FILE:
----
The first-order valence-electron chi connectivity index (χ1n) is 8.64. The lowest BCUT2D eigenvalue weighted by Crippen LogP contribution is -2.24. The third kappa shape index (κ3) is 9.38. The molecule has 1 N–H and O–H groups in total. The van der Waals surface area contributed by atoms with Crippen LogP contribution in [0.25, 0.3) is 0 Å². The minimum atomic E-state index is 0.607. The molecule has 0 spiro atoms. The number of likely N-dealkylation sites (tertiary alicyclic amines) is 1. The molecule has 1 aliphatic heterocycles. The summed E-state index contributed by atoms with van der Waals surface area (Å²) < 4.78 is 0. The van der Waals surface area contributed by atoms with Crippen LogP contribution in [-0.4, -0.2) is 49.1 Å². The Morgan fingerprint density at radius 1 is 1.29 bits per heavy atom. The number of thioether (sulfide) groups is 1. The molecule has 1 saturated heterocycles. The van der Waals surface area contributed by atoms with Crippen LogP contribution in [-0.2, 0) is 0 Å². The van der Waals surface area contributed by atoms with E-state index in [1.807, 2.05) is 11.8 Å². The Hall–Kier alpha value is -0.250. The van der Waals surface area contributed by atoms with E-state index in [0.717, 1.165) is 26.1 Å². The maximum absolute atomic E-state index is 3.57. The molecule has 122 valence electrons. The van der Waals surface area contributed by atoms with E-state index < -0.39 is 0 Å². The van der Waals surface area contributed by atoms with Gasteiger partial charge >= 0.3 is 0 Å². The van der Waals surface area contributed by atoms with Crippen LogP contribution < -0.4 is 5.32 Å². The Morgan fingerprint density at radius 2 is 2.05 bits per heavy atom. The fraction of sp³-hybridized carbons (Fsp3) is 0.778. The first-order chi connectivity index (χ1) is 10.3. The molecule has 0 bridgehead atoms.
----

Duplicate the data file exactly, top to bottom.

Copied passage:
The first-order valence-electron chi connectivity index (χ1n) is 8.64. The lowest BCUT2D eigenvalue weighted by Crippen LogP contribution is -2.24. The third kappa shape index (κ3) is 9.38. The molecule has 1 N–H and O–H groups in total. The van der Waals surface area contributed by atoms with Crippen LogP contribution in [0.25, 0.3) is 0 Å². The minimum atomic E-state index is 0.607. The molecule has 0 spiro atoms. The number of likely N-dealkylation sites (tertiary alicyclic amines) is 1. The molecule has 1 aliphatic heterocycles. The summed E-state index contributed by atoms with van der Waals surface area (Å²) < 4.78 is 0. The van der Waals surface area contributed by atoms with Crippen LogP contribution in [-0.4, -0.2) is 49.1 Å². The Morgan fingerprint density at radius 1 is 1.29 bits per heavy atom. The number of thioether (sulfide) groups is 1. The molecule has 1 saturated heterocycles. The van der Waals surface area contributed by atoms with Crippen LogP contribution in [-0.2, 0) is 0 Å². The van der Waals surface area contributed by atoms with E-state index in [1.807, 2.05) is 11.8 Å². The Hall–Kier alpha value is -0.250. The van der Waals surface area contributed by atoms with E-state index in [0.717, 1.165) is 26.1 Å². The maximum absolute atomic E-state index is 3.57. The molecule has 122 valence electrons. The van der Waals surface area contributed by atoms with E-state index < -0.39 is 0 Å². The van der Waals surface area contributed by atoms with Gasteiger partial charge >= 0.3 is 0 Å². The van der Waals surface area contributed by atoms with Crippen LogP contribution < -0.4 is 5.32 Å². The Morgan fingerprint density at radius 2 is 2.05 bits per heavy atom. The fraction of sp³-hybridized carbons (Fsp3) is 0.778. The first-order chi connectivity index (χ1) is 10.3. The molecule has 0 bridgehead atoms.